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Where risk tolerance describes a client’s posture toward risking losses for the chance at gains, loss aversion describes a client’s reaction when incurring losses.  These are separate and distinct aspects of a client’s risk preferences—each has its own mathematical definition according to economics.  And both are critical to understand when gauging a client’s risk preferences and determining how best to invest a client.


Studies show a very wide dispersion of risk tolerance and loss aversion across a population.

Clients will show all manner of mix between high/medium/low risk tolerance and high/medium/low loss aversion. It’s especially important to understand which of your clients have high risk tolerance AND high loss aversion. These clients often believe themselves to have high risk tolerance, and may push for a more aggressive portfolio. However, when markets dip, their loss aversion will kick in and lead them to make potentially rash decisions at exactly the wrong time.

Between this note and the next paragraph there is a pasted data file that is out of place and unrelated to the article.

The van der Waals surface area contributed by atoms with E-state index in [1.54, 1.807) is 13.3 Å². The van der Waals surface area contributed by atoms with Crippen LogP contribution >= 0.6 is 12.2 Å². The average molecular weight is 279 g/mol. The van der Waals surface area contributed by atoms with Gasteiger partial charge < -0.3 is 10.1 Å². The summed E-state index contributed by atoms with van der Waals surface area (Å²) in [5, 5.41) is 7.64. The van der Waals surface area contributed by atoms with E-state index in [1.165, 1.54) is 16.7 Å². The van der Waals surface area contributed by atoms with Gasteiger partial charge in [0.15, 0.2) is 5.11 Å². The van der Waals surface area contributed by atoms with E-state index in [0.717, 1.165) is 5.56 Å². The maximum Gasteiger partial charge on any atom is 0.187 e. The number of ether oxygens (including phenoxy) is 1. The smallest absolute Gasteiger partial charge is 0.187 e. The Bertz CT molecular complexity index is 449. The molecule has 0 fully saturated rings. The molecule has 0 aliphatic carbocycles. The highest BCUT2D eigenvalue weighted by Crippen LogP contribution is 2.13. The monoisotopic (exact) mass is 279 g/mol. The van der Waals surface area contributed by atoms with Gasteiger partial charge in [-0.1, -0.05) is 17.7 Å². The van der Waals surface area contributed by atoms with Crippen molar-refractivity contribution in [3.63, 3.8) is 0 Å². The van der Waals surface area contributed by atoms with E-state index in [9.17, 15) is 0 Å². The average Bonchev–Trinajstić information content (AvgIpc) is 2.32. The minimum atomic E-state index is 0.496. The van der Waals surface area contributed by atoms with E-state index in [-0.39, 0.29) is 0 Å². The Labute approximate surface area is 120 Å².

Related FAQs:

What is loss aversion?

What is risk tolerance?

Additional reference: